It’d be easy for a Los Angeles neo-noir to drift onto autopilot — some symmetrical shots here, a skyline view there, now just drench the whole thing in neon. But Aaron Katz’s beguiling whodunit “Gemini” finds new angles to the exhaustively photographed city. Occupying an intersection between vice-laden intrigue and chilled naturalism, it’s a film that’s not only aware of how the harrowed halls of LA pose for the pictures, but weaponizes that impersonal edge against its inhabitants.
The story’s unwitting gumshoe is the fantastically named Jill LeBeau (Lola Kirke), an assistant to rising starlet Heather Anderson (Zoë Kravitz). Jill is first seen tolerating a phone call from her boss’s ex-boyfriend, a nasty director (Reeve Carney) who threatens to kill Heather should she drop out of his picture. The ominous interaction is followed by increasingly unpleasant encounters with a demanding screenwriter, an intense superfan and a parade of paparazzi. Though Jill and Heather simply want to have a night out, the latter’s celebrity status constantly disrupts their evening, suggesting that a more sinister consequence may abruptly arrive.
“Gemini” takes its sweet time arriving at any semblance of a narrative, instead allowing itself to gestate in the glow of Los Angeles’ nightlife. Unlike most noirs, a large fraction of the film’s opening act is spent in the reflective interim of transit, observing the idle conversation between Jill and Heather as they attempt to find sanctuary from a voyeuristic gaze. By separating this central pair from an overbearing world, the details of their friendship are left for the viewer to infer, complicated by tinges of its professional and secretive nature.
Katz’s mumblecore origins as a director lend themselves well to the deceptively detailed talkiness of noir. The passively unfolding rhythms of his dialogue are preserved here, but they’re lent the punctual wit and sardonicism that come with the genre. Both Kirke and Kravitz thrive in their tricky roles, giving reserved yet naturalistic performances that wait to open up until they’re left alone.
But the lived-in rhythms of routine that the actresses bring to life are constantly challenged by their context. The film’s dreamlike vision of Los Angeles is filled with ambiguous conversation and diaphanous surfaces that obscure the perceptions of its living, breathing inhabitants. Through too-smooth glides of the lens and luscious ambient lighting, Katz synthesizes the city’s glitz to craft a landscape defined by white noise and loneliness.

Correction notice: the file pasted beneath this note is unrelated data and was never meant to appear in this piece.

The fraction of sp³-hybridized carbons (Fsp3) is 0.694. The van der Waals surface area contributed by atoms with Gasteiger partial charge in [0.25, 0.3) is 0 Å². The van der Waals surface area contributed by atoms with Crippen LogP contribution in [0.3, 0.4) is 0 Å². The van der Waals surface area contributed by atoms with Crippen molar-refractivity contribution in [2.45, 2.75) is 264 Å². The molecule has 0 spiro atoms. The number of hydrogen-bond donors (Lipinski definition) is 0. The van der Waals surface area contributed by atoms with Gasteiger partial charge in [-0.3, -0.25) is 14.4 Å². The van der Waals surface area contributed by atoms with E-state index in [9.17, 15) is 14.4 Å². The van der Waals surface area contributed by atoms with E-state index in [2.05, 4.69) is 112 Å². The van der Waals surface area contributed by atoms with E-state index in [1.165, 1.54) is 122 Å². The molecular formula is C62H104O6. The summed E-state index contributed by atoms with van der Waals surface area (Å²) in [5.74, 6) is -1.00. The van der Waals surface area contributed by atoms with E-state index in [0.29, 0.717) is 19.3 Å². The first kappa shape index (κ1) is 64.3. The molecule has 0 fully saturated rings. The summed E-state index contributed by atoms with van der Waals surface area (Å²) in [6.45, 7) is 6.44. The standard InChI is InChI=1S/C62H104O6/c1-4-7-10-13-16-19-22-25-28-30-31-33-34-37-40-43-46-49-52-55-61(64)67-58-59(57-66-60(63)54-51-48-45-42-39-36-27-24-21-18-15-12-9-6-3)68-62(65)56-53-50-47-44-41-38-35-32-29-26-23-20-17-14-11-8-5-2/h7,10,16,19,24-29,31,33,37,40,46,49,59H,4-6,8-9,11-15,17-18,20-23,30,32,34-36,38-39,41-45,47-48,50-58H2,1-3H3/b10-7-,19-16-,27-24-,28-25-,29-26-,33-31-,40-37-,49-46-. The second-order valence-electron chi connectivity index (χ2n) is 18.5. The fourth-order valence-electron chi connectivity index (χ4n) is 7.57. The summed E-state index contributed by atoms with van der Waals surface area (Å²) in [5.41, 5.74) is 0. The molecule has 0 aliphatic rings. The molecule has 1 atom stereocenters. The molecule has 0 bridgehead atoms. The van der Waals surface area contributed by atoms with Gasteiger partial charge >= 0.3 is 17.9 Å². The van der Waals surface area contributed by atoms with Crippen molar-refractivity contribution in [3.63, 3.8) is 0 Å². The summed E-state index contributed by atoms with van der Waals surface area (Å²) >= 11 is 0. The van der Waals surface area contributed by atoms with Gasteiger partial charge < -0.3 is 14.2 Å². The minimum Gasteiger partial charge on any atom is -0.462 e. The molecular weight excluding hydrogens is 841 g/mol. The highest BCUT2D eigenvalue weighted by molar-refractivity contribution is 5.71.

The look owes its immersive qualities to a somewhat rote aesthetic sensibility, yet its familiarity only further emphasizes the unique vibrancy of the film’s characters. Juxtaposing the flattened ethnographic glimpses of bright laundromats and Koreatown karaoke are the traces of organic behavior littered throughout the film. Hesitative pauses and inside jokes color an overarching interest in the perpetually developing nature of friendship, setting a trap door for the mournful and confused air that the film comes to abruptly adopt.
Walking the line between both glossy and emotive is the melancholy score by Katz’s frequent collaborator Keegan DeWitt. A peculiar concoction of hypnotic trap beats and wild keyboard synth peppered with the forlorn croons of a lonely saxophone, DeWitt’s sublime work is the film’s transcendent achievement.
Though “Gemini” stumbles in its transition from quiet-night-out to hardboiled crime, Kirke’s accomplished lead performance continues to provide an ample emotional foundation. Convicted of a crime without an alibi, Jill’s self-assured innocence in the face of a world pointing fingers at her gradually metastasizes into a traumatic suspiciousness of every corner of the city.
But Jill is denied a satisfying form of catharsis by the film’s clever punchline of an ending. More of a shaggy-dog story than a clean-cut mystery, “Gemini” follows its interest in relationships to its conclusion.
Katz’s thorough understanding of both the seductive and dehumanizing qualities of genre ends up materializing in perversely dissatisfying ways. While the snowballing paranoia at play intrudes upon the characters’ lives, it also creates demanding situations in which they can test the limits of their connections. Both as studious of personalities and accusable of bullshit as the astrology that its title evokes, “Gemini” is an ephemeral wonder, daring enough to disappear, leaving nothing to feel but its characters’ disappointments.
“Gemini” is currently playing at AMC Metreon 16.
Jackson Kim Murphy covers film. Contact him at [email protected].